Donut Shop II
116 NE Russell, 528-1919
Through Dec 17
Cris Moss has set up his second "Donut Shop" on the newly invigorated NE Russell Street. Upstairs from the Russell Street Theatre, Moss acquired space for the exhibit's 17-day run. Participants include Moss himself, Jeremy Bittermann, Valerie Collins, Ted Gibson, Cathy McClure, and John Torreano. The group offers a healthy spread of video, installation, and photographic work. While there is not a stated theme for "Donut Shop II," all the work converges on one principle--it hovers outside the Portland mainstream.
In the main room of the exhibit, the south wall has been transformed by artist John Torreano, who offers an illusion of the night sky. A painted cobalt-blue surface is topped with an array of white plastic hemispheres. Formally, the pattern and texture created by Torreano provokes comparisons to blue sponge paintings by Yves Klein and the work of local artist Brendan Clenaghen. However, Torreano breaks out of the cookie cutter with the use of lighting. The wall composition is lit from below, casting dramatic, flame-shaped shadows. Torreano's illusion begins to take shape through the shadows as they point inward, creating the effect of depth.
While the piece is interesting, it has the potential for greater resonance. The wall that Torreano chose to transform has some inherent problems that disrupt the desired illusion. The wall is not smooth; the age of the building surfaces from underneath the blue paint. An electrical socket in the middle of the wall becomes an element. Two windows within the starscape boldly interrupt any viewing reverie, reminding the viewer of the real world outside.
Portland photographer Jeremy Bittermann contributes four large color photographs to the exhibit, each a cropped image of models in formal attire. At first glance, the work seems rooted in fashion photography. Bitterman's attention to color saturation and detail produces magazine-ready imagery.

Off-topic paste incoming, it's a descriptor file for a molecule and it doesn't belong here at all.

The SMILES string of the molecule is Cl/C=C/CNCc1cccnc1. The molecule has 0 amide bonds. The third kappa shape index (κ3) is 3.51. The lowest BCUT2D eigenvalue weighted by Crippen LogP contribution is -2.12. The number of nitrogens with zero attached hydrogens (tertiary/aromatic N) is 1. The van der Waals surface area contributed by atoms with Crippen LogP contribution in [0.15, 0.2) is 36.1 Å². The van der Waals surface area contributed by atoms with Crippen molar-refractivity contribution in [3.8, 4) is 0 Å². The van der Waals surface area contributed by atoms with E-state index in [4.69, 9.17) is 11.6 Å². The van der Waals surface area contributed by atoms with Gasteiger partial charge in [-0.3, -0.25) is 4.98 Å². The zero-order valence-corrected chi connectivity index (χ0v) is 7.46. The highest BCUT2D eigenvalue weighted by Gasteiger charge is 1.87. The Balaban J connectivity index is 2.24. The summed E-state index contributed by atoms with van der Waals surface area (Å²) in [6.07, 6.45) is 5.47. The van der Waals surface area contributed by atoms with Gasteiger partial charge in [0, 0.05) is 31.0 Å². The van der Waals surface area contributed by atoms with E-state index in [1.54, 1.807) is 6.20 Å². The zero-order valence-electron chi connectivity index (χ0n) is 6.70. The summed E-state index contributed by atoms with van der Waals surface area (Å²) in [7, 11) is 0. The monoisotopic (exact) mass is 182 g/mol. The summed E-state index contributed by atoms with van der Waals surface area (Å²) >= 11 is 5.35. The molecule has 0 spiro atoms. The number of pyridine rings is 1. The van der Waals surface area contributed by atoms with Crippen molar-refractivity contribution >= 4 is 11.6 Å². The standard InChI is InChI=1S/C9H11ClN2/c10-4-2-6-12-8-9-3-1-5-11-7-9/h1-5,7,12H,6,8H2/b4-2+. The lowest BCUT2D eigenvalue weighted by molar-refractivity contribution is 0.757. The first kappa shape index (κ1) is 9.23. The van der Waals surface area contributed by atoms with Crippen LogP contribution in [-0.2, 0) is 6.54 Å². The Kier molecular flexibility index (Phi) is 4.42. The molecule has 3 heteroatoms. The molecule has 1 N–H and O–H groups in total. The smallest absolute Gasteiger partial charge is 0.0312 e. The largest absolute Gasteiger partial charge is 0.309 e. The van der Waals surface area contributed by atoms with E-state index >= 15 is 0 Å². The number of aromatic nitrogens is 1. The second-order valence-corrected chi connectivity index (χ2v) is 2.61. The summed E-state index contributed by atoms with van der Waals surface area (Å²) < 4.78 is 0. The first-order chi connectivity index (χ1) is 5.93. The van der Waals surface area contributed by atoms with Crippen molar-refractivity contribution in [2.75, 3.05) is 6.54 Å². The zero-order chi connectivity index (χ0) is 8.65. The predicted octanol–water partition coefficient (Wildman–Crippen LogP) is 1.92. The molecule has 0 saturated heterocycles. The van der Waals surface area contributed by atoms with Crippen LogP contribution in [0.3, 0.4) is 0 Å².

Upon closer examination however, Bitterman offers clues for the viewer to grasp the unique nature of the work. In one piece, the frame is filled with the upper torso of a man donning a mustard-colored oxford shirt and a complementary tie. The formal glossiness of the image is dispelled when the viewer realizes that the crisp, fashionable shirt has a torn pocket. Bittermann is trying to sell us an image, betting on the fact that most folks won't notice any flaws.
The exhibit's roster includes the talents of recent PNCA graduate Valerie Collins. She has adopted a small room, filling the space with video projection, sound and a multi-media sculpture. In the sculptural piece Collins has constructed a small vanity, complete with beauty accessories. A curling iron, brush, compact, etc., are all painted a thick, matte white. The vanity mirror doubles as a viewing screen. Collins placed a thin monitor on top of the vanity, offering a loop of women performing their beauty rituals.
On an adjacent wall, Collins projects a simple image. She places the camera within a darkened space (presumably a box), that is slowly cut into. As light gradually pours into the frame, a hand begins to rip and tear away the box. The projection and the sculptural element combine to form a politicized statement. While it is true that viewers have been inundated with work that confronts canons of beauty, Collins steers away from being trite. Instead the piece quietly and thoughtfully presents imagery for the viewer to contemplate.